Happened to see Cuba Gooding Jr’s first tweet about 30 minutes or so after he created it.
Update: @cubagoodingjr is no longer active so not getting tweets from it any longer
At the time his profile said he had 559 followers. A few minutes later I refreshed his profile and saw the follower count had increased to 590 and every few minutes it kept increasing. By the end of the day he had about 4,000 followers.
I thought it would be interesting to track how his follower count changed going forward. So I used the Twitter API to get his follower count once per day, save the data, and then created a web page to visualize his follower count per day.
After 2 days Cuba had about 7,000 followers which averaged out to about 175 new followers per hour. However, the number of new followers slowed down quickly to 30 or so new followers per day and after about 3 months he only gets about 10 new followers per day. In fact, some days, he has net loss of followers, eg more people unfollow than him, than new follows on that day.
For the technically inclined, I setup an automatic retrieval of Cuba’s Tweets using Twitter’s API and the Tweepy Python module scheduled to run daily using a cron job.
The follower counts get put into a database. I created a PHP web page application to retrieve the data from the database, and create a web page that includes the Google Charts API to create a simple line chart to show Cuba’s regularly updated follower count by day.
You can get the cron job and PHP web page code from my Github repository.
If you want to run this code yourself you will need a Twitter developer account and an OAuth file.
Say you have a need to deliver multiple websites which have same structure but each site is served on different domain names and have different content.
For example, perhaps you are selling a product in many different countries and you want to have a separate website for each country.
This solution allows you to use one CakePHP application and one MySQL database to serve multiple websites each with different domain and content.
The domains need to be hosted on shared hosting which allows multiple domain hosting and allows some way of pointing multiple domains to a single application or route.
You would create your CakePHP application as normal but modify it as per this solution so that it can identify the domain the request is coming from and then serve up content for that domain only!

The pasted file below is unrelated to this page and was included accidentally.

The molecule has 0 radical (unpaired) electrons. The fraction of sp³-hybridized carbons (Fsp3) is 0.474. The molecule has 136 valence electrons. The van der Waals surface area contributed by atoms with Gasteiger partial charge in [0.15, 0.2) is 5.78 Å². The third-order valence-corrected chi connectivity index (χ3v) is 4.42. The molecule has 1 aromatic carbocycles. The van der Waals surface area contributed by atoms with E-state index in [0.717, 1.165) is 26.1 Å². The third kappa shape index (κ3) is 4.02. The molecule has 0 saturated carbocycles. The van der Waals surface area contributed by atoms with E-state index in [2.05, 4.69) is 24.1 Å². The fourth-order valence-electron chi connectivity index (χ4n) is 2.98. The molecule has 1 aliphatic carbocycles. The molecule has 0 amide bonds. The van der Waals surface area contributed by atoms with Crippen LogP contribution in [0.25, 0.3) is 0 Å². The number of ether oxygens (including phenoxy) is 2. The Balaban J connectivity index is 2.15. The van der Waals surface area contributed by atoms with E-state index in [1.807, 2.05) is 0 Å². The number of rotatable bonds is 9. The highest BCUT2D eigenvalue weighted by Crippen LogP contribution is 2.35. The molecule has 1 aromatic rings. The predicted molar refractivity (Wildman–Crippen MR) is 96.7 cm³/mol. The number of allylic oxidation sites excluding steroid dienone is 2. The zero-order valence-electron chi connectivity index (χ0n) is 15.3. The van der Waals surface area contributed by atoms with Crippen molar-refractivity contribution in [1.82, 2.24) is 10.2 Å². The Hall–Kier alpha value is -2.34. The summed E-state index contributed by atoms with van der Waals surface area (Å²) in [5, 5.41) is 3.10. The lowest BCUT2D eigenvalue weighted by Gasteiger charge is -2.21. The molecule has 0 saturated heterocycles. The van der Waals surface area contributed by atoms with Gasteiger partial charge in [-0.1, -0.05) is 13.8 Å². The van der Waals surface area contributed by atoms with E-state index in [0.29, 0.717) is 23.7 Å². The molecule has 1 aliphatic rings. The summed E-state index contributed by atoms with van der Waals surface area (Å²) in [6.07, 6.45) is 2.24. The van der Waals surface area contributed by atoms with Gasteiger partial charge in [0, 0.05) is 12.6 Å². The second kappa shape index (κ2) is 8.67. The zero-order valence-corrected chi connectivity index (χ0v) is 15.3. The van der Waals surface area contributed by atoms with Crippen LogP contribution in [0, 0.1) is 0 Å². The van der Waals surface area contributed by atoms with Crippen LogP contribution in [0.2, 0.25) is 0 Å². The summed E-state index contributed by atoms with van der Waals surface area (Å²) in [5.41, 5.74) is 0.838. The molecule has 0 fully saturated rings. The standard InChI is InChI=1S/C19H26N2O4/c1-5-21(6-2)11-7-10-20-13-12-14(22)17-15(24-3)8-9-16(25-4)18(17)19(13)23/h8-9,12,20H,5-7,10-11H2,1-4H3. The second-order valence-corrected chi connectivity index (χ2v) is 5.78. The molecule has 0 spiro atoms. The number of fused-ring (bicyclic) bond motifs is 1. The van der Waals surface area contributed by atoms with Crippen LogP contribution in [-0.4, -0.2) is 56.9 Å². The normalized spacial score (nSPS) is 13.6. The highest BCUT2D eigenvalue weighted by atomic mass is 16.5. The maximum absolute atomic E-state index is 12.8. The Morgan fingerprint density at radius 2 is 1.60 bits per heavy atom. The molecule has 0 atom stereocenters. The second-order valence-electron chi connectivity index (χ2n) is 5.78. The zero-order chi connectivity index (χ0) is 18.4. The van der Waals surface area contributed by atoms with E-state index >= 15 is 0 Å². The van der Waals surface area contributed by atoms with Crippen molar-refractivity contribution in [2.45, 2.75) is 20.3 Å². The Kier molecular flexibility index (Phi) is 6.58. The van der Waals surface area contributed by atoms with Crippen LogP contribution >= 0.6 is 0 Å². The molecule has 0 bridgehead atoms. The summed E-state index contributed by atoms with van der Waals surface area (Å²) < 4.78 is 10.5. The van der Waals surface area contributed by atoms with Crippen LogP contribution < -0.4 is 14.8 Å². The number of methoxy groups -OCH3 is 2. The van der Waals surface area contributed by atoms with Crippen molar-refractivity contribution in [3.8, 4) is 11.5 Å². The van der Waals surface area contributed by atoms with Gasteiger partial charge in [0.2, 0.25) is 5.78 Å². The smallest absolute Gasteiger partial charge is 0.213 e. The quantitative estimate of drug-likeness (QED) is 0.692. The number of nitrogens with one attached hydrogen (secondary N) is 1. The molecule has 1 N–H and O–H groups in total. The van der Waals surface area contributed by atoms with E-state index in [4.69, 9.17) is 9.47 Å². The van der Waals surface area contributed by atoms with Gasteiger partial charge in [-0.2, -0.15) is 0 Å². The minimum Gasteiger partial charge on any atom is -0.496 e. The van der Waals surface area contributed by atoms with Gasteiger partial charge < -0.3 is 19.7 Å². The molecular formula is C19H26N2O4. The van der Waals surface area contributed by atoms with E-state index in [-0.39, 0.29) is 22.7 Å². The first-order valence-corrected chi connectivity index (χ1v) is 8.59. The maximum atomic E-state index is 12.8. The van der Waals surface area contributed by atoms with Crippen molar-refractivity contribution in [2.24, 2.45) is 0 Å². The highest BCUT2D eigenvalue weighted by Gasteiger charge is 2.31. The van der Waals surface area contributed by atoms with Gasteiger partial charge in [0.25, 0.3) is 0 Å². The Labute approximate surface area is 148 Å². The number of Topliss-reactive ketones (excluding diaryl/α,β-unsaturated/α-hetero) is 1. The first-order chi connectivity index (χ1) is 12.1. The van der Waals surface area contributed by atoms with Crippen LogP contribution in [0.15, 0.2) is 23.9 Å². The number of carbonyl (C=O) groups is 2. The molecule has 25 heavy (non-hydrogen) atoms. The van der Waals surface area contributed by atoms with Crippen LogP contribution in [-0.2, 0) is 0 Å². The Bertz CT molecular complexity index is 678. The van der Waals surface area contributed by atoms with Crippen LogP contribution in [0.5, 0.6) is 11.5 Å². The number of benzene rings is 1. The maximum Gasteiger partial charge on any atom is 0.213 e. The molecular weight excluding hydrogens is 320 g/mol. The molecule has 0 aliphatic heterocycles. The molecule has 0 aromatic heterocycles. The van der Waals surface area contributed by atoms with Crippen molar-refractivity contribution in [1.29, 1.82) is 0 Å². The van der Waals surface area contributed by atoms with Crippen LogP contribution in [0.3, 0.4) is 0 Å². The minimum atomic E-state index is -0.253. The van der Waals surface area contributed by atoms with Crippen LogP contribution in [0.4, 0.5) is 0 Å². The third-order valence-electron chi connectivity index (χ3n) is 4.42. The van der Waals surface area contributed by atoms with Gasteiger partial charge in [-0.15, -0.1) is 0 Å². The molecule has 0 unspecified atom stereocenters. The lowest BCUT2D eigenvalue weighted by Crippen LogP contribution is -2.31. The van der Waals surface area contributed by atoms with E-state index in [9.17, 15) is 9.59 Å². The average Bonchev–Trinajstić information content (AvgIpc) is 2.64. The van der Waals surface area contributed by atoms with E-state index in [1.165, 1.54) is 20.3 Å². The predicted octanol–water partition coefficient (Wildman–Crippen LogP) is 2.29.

The modifications are summarized here and the complete PHP code is in Github:
- Create a table called ‘domain’ (or whatever you want with as many columns as you need) that will hold domain specific values that are retrieved to be used in in application. At a minimum it should have the each site’s domain so you can do a lookup to match it to the domain being requested.
- Add domain table foreign key (domain_id) to other tables so that they can be filtered by domain when retrieving data. (This means likely you will require additional steps to ensure that the foreign key is written to your tables. How you do that is up to you but for example if you allow users to create accounts or post comments then you can simply record the domain_id (for example you CakePHP Configure::read value when new user or comment is added.)
- Create a new function (I called min ‘getDomainSettings‘ ) in the CakePHP AppController beforeFilter section. This function will read domain name from current site visitor request and use it as parameter to filter database records to just that domain’s values. I used the built-in CakePHP Configure::write variables for these domain values that can be used throughout the CakePHP application.
- Add optional conditions when retrieving model data using these CakePHP Configure:write variables in other CakePHP controllers’ to retrieve specific model records for the current domain and as well as modify view presentation based on model records. Lots of potential here, you could also swap out css styles or CakePHP themes based on domain and make sites totally different.